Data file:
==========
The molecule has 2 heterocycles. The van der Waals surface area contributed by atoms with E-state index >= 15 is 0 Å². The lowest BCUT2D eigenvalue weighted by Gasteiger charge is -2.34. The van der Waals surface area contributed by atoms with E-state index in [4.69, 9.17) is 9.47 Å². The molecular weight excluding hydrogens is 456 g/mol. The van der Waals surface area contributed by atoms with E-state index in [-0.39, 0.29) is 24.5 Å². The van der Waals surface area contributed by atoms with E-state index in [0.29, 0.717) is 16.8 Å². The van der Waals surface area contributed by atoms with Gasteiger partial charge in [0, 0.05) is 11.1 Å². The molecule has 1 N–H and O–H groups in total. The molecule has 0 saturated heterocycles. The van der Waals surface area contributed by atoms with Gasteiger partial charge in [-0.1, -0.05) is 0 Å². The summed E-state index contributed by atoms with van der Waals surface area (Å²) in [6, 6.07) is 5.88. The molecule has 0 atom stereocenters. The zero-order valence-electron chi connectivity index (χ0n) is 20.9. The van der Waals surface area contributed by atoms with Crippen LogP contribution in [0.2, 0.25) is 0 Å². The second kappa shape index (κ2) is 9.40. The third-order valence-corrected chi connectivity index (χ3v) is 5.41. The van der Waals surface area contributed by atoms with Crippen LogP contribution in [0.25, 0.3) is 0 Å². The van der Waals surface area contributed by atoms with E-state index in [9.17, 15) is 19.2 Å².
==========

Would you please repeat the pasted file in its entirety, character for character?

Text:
The molecule has 2 heterocycles. The van der Waals surface area contributed by atoms with E-state index >= 15 is 0 Å². The lowest BCUT2D eigenvalue weighted by Gasteiger charge is -2.34. The van der Waals surface area contributed by atoms with E-state index in [4.69, 9.17) is 9.47 Å². The molecular weight excluding hydrogens is 456 g/mol. The van der Waals surface area contributed by atoms with E-state index in [-0.39, 0.29) is 24.5 Å². The van der Waals surface area contributed by atoms with E-state index in [0.29, 0.717) is 16.8 Å². The van der Waals surface area contributed by atoms with Gasteiger partial charge in [0, 0.05) is 11.1 Å². The molecule has 1 N–H and O–H groups in total. The molecule has 0 saturated heterocycles. The van der Waals surface area contributed by atoms with Gasteiger partial charge in [-0.1, -0.05) is 0 Å². The summed E-state index contributed by atoms with van der Waals surface area (Å²) in [6, 6.07) is 5.88. The molecule has 0 atom stereocenters. The zero-order valence-electron chi connectivity index (χ0n) is 20.9. The van der Waals surface area contributed by atoms with Crippen LogP contribution in [0.2, 0.25) is 0 Å². The second kappa shape index (κ2) is 9.40. The third-order valence-corrected chi connectivity index (χ3v) is 5.41. The van der Waals surface area contributed by atoms with Crippen LogP contribution in [0.25, 0.3) is 0 Å². The van der Waals surface area contributed by atoms with E-state index in [9.17, 15) is 19.2 Å².